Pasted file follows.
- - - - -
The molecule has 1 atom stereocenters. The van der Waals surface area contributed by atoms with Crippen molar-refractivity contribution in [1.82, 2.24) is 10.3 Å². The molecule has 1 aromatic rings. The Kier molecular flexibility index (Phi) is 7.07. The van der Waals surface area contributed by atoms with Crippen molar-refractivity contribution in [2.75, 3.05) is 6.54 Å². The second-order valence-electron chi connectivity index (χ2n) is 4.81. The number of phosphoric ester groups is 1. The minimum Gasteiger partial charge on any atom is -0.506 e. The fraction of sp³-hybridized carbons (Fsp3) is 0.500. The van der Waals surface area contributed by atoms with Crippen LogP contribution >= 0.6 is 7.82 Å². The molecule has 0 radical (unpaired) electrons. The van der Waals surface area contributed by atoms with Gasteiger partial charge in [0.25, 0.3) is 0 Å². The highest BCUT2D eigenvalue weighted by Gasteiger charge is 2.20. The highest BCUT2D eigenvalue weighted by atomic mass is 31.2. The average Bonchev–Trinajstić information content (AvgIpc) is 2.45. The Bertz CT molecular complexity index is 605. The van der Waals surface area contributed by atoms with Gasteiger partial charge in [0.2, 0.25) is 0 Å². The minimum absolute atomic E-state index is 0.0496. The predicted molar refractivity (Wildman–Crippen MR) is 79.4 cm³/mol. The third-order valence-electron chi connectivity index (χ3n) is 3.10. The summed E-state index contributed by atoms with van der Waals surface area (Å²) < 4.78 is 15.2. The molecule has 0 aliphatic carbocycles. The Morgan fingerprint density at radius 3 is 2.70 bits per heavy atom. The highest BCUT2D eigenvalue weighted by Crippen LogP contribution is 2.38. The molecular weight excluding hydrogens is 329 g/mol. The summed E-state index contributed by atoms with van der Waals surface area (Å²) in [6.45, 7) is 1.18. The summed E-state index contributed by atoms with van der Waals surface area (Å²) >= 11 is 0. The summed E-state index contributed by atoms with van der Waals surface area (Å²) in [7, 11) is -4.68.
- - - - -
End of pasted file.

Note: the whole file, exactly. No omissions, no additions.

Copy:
The molecule has 1 atom stereocenters. The van der Waals surface area contributed by atoms with Crippen molar-refractivity contribution in [1.82, 2.24) is 10.3 Å². The molecule has 1 aromatic rings. The Kier molecular flexibility index (Phi) is 7.07. The van der Waals surface area contributed by atoms with Crippen molar-refractivity contribution in [2.75, 3.05) is 6.54 Å². The second-order valence-electron chi connectivity index (χ2n) is 4.81. The number of phosphoric ester groups is 1. The minimum Gasteiger partial charge on any atom is -0.506 e. The fraction of sp³-hybridized carbons (Fsp3) is 0.500. The van der Waals surface area contributed by atoms with Crippen LogP contribution >= 0.6 is 7.82 Å². The molecule has 0 radical (unpaired) electrons. The van der Waals surface area contributed by atoms with Gasteiger partial charge in [0.25, 0.3) is 0 Å². The highest BCUT2D eigenvalue weighted by Gasteiger charge is 2.20. The highest BCUT2D eigenvalue weighted by atomic mass is 31.2. The average Bonchev–Trinajstić information content (AvgIpc) is 2.45. The Bertz CT molecular complexity index is 605. The van der Waals surface area contributed by atoms with Gasteiger partial charge in [0.2, 0.25) is 0 Å². The minimum absolute atomic E-state index is 0.0496. The predicted molar refractivity (Wildman–Crippen MR) is 79.4 cm³/mol. The third-order valence-electron chi connectivity index (χ3n) is 3.10. The summed E-state index contributed by atoms with van der Waals surface area (Å²) < 4.78 is 15.2. The molecule has 0 aliphatic carbocycles. The Morgan fingerprint density at radius 3 is 2.70 bits per heavy atom. The highest BCUT2D eigenvalue weighted by Crippen LogP contribution is 2.38. The molecular weight excluding hydrogens is 329 g/mol. The summed E-state index contributed by atoms with van der Waals surface area (Å²) in [6.45, 7) is 1.18. The summed E-state index contributed by atoms with van der Waals surface area (Å²) >= 11 is 0. The summed E-state index contributed by atoms with van der Waals surface area (Å²) in [7, 11) is -4.68.